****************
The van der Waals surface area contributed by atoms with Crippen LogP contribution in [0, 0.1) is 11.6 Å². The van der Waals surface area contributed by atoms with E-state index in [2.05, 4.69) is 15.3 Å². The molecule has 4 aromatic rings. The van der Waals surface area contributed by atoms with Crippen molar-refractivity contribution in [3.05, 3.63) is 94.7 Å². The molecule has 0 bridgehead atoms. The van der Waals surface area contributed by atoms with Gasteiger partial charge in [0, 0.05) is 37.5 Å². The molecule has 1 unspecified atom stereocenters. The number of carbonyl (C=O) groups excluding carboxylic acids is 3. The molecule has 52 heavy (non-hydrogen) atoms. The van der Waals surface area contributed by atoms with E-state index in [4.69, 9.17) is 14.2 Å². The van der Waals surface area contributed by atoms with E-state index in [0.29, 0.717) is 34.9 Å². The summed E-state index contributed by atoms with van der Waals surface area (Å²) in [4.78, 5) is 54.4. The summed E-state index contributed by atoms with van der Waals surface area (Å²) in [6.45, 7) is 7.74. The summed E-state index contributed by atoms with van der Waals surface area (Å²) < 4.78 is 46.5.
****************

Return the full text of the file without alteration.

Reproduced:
The van der Waals surface area contributed by atoms with Crippen LogP contribution in [0, 0.1) is 11.6 Å². The van der Waals surface area contributed by atoms with E-state index in [2.05, 4.69) is 15.3 Å². The molecule has 4 aromatic rings. The van der Waals surface area contributed by atoms with Crippen molar-refractivity contribution in [3.05, 3.63) is 94.7 Å². The molecule has 0 bridgehead atoms. The van der Waals surface area contributed by atoms with Gasteiger partial charge in [0, 0.05) is 37.5 Å². The molecule has 1 unspecified atom stereocenters. The number of carbonyl (C=O) groups excluding carboxylic acids is 3. The molecule has 52 heavy (non-hydrogen) atoms. The van der Waals surface area contributed by atoms with E-state index in [4.69, 9.17) is 14.2 Å². The van der Waals surface area contributed by atoms with E-state index in [0.29, 0.717) is 34.9 Å². The summed E-state index contributed by atoms with van der Waals surface area (Å²) in [4.78, 5) is 54.4. The summed E-state index contributed by atoms with van der Waals surface area (Å²) in [6.45, 7) is 7.74. The summed E-state index contributed by atoms with van der Waals surface area (Å²) < 4.78 is 46.5.